Q&A: Oscar winner J.K. Simmons on his long career and pulling double duty in the new Starz thriller ‘Counterpart’

Academy Award-winning actor J.K. Simmons is pulling double duty in the new Starz spy series "Counterpart."
(Jay L. Clendenin / Los Angeles Times)

On an ordinary weekday morning, J.K. Simmons contemplates the “what ifs” in his life.

The 63-year-old actor has played dozens of characters over the course of a decades-long career, including a neo-Nazi in the HBO series “Oz,” the enigmatic music teacher in “Whiplash” and the guy who knows a thing or two in those Farmers Insurance commercials.

But would those roles, and his other life achievements, still have fallen into place if, at roughly 35 years old, a theater gig as an understudy on Broadway had gone differently?

“I thought I was going to have the opportunity to move up from being the understudy to playing the part,” Simmons explains, careful not to reveal the name of the play. “And it seemed like, in a fair world, that would have been the case. The playwright wanted me, the director. It was a perfect match.”

“But,” he continued, “it didn't go my way because the producers felt they needed somebody recognizable. It was just personally crushing to me at the time… and I really felt ignorantly confident that it was going to happen, because it should have happened.”

Simmons went to his agent’s office the next day because he wanted “something else, anything else.” That something else turned out to be the role of Captain Hook in the 1991 Broadway revival of “Peter Pan,” where he met his wife, Michelle Schumaker.

“So what seemed like a bad piece of luck professionally led me to my wife,” Simmons says. “And here, talking to you. But it is interesting to think of what path my career would have taken had that understudy job turned into something. Would I have found my way to ‘Whiplash’ or this? I don’t know.”

“This” is the new spy thriller “Counterpart,” which finds Simmons pulling double duty, playing two versions of the same character. The talk of “what ifs” are a by-product of the show’s premise. The Berlin-set series, which premieres Sunday on Starz, centers on a bureaucratic agency that is concealing a secret portal to an alternate universe, in which there are replicas of people living lives that have diverged in small ways from their doppelganger.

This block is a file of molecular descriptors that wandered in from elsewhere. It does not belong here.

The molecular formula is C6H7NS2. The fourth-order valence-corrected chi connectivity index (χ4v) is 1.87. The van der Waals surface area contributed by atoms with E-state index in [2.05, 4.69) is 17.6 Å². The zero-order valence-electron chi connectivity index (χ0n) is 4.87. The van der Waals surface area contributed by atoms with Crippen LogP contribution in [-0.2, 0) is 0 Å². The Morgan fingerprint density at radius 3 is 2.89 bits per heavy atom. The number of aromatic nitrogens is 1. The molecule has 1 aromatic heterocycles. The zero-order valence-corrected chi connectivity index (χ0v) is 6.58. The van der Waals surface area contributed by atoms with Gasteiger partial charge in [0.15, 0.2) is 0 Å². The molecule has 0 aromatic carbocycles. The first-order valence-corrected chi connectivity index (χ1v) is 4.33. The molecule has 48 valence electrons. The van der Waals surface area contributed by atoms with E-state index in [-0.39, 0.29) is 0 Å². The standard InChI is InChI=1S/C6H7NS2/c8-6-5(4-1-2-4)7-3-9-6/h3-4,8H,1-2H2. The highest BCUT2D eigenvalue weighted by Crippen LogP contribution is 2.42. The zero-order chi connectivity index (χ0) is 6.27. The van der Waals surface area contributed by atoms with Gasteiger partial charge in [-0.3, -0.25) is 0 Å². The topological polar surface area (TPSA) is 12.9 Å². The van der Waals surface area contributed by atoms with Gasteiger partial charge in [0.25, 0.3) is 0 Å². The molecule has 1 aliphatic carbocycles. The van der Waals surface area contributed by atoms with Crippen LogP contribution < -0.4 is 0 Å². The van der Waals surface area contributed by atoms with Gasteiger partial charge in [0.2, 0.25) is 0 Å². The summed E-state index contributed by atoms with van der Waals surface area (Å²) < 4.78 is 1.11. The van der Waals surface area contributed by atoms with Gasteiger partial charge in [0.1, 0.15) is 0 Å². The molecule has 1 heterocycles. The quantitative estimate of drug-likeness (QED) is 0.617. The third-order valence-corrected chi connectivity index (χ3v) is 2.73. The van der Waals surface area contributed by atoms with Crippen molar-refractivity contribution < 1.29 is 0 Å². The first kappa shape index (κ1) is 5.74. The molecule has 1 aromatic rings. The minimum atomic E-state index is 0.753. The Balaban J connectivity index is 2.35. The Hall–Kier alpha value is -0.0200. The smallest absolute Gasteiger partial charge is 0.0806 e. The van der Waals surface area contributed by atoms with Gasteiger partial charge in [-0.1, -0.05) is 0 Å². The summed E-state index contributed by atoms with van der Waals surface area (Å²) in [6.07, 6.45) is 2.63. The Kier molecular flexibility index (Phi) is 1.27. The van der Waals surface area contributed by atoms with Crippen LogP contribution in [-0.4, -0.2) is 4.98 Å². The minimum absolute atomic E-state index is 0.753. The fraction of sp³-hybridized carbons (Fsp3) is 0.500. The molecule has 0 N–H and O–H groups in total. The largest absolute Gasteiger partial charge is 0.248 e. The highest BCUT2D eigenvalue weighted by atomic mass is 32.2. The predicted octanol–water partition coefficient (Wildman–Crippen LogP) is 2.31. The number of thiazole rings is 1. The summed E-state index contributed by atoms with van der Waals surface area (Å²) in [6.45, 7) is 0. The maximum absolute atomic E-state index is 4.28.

Viewers are first introduced to Simmons as Howard Silk, a dutiful low-level employee in the agency supervising the portal, before the character’s other, more hardened self, Howard Prime, makes his appearance.

The Times recently spoke with Simmons about working for two, life after winning an Oscar for “Whiplash” and his path to acting. The following is an edited version of the conversation.

You said you were surprised by the twist in the series — had you not been told this part would require you to play two characters beforehand?

I don't know if this is usual or unusual, but whenever my agent sends me something, I just read the script. I don't read the breakdown or the synopsis because I don't want to have my opinion colored by anything other than the script. So I had no idea what this show would be about. So, I'm reading the script... and when it gets to the point where ... the Big Reveal happens — I would love to see the video of my reaction because I had a very visceral, physical reaction. It was really mind-blowing just as a reader. I was glad that I hadn't been approached to say, "Hey, they want you to play this. And it's two characters. It's a parallel world." Unfortunately, of course, audiences won't have that same experience as me because the description of the show is out there.

What kind of scripts had been coming your way after winning an Oscar for “Whiplash”? Had you been looking to make a return to television?

No, I really wasn't. I was getting a fair amount of [scripts] — because of Hollywood's usual lack of imagination — "Oh, we need a guy who berates everybody in his path. Let's hire that guy."